Suspicious Packages on Cargo Flights in Global Threat

Washington/London, Oct 30 (DPA) A global terrorism scare was triggered Friday when a series of suspicious packages were investigated on cargo flights to US destinations at airports in the US, Britain and Dubai.

The flights had originated from Yemen and were described as a "potential terrorist threat" by White House spokesman Robert Gibbs, though it appeared that no actual explosives had been found in the devices.

One package was discovered early Friday on a flight bound for Chicago while it was on a stopover at East Midlands airport, near Nottingham in central England. There was never a threat to Britain itself, Scotland Yard said.

The device on a plane operated by packaging firm UPS was described by police as a "manipulated toner cartridge", but tests for explosives had come back "negative".

Another suspicious package was discovered on a flight operated by packaging firm FedEx and confiscated at their facility in Dubai. FedEx said it was halting all flights out of Yemen as a result of the threat.

Gibbs said intelligence received late Thursday night had led investigators to inspect the flights, which both originated in Yemen and been destined for the US. President Barack Obama was also receiving regular updates.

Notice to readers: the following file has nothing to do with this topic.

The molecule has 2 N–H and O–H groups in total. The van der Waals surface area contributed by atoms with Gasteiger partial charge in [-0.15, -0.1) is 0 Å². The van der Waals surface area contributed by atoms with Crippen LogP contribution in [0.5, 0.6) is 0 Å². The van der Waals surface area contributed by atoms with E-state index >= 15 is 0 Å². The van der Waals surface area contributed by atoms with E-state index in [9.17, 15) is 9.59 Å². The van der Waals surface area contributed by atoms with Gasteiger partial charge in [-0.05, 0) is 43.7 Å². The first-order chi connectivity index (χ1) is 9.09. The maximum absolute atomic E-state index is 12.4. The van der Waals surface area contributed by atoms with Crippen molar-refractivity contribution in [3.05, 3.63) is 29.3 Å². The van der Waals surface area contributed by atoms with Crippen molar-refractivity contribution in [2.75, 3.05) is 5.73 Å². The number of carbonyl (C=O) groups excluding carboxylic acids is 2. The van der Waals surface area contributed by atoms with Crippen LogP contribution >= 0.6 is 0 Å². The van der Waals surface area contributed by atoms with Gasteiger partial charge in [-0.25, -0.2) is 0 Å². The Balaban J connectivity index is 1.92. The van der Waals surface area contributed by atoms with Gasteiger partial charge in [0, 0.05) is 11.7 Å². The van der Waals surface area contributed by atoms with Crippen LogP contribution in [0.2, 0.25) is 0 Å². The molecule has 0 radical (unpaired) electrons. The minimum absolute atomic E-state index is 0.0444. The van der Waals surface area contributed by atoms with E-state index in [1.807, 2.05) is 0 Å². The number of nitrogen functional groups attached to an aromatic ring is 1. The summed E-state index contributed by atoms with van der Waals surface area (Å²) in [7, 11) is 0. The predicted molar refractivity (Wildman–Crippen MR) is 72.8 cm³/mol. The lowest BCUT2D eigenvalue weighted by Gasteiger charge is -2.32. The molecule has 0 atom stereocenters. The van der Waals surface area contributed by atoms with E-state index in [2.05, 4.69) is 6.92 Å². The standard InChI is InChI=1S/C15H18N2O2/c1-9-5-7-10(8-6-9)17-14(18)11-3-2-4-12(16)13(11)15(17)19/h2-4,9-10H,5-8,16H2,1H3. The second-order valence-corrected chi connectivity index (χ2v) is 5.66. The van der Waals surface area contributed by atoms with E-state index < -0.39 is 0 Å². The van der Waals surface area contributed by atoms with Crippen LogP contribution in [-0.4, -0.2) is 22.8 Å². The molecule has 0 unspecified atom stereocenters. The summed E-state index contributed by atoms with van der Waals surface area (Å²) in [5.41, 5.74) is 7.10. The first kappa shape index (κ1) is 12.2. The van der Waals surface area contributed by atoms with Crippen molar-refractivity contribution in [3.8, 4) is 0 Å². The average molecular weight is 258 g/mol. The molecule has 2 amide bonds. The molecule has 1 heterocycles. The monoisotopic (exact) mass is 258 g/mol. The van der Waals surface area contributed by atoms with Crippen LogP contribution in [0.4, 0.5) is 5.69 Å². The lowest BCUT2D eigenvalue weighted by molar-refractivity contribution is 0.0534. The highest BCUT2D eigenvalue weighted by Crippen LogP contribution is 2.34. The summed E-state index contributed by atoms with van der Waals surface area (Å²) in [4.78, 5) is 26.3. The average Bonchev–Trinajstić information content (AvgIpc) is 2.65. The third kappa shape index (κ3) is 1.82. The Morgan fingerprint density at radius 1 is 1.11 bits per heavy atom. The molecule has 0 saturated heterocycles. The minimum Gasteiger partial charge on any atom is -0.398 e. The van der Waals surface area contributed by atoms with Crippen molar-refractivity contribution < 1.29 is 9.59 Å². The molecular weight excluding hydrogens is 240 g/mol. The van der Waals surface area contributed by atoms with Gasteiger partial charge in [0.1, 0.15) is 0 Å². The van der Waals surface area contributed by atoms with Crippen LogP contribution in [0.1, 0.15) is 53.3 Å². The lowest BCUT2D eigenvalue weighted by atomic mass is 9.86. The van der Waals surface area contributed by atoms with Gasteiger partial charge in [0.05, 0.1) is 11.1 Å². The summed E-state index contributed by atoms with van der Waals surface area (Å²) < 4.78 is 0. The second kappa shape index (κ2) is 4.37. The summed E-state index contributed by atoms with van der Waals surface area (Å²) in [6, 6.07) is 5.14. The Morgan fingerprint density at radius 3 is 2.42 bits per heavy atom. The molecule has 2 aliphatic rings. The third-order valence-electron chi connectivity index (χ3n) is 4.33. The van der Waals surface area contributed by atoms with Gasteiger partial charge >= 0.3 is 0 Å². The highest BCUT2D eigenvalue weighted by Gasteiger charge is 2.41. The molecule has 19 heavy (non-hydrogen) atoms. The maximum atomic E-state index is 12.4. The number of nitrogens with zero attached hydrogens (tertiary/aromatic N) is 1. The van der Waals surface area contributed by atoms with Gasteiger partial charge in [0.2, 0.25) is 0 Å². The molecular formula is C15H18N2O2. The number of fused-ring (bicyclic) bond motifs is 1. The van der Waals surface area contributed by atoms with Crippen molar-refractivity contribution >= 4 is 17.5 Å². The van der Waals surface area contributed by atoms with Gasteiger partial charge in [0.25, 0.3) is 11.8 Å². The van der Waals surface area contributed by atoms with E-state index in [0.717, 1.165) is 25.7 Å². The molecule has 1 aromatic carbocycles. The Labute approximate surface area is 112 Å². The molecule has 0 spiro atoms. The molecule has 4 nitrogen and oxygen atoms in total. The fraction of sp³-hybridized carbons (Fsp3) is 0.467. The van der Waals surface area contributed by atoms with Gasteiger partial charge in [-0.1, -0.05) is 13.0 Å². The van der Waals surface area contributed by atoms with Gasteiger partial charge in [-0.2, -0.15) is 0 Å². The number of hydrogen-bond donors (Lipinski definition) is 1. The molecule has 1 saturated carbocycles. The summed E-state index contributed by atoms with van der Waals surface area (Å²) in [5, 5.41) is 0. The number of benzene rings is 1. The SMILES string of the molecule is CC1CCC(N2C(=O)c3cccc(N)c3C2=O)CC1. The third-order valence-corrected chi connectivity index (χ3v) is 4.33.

Yemen has become a hub for terrorist groups including Al Qaeda in the Arabian Penninsula, which has been linked to numerous plots. The group claimed responsibility for the failed plot to bomb a Detroit-bound airliner Dec 25, 2009.

Two other UPS cargo planes were isolated and checked for suspicious items at a US airport in Philadelphia and one plane in Newark, New Jersey, though both airports were later given the all-clear.

US officials said there had been no specific bomb threats at the airports, but that the planes were checked "out of an abundance of caution". Security and cargo screening was also stepped up at other US airports, the Department of Homeland Security said.

The cordon around the cargo distribution centre at East Midlands airport had also since been lifted and "police have gone home", police in nearby Leicester said.

US broadcaster CNN reported the searches of cargo flights were the result of "specific intelligence" and that one of the packages was addressed to a Jewish synagogue in Chicago.

The US Anti-Defamation League in a statement said it had alerted Jewish communal institutions across the US to increase their mailroom security as a result of the threat.

The alerts also triggered other scares. There were reports of a UPS truck being stopped in the New York City borough of Queens and other suspicious devices being investigated in Britain.

UPS in a statement said it was "fully cooperating" in the investigations with authorities.

US media originally reported the scare as having been on a plane in London. But the British Airport Authority (BAA), which operates most of Britain's airports, said no suspicious devices had been found at major London airports.


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Title: Suspicious Packages on Cargo Flights in Global Threat

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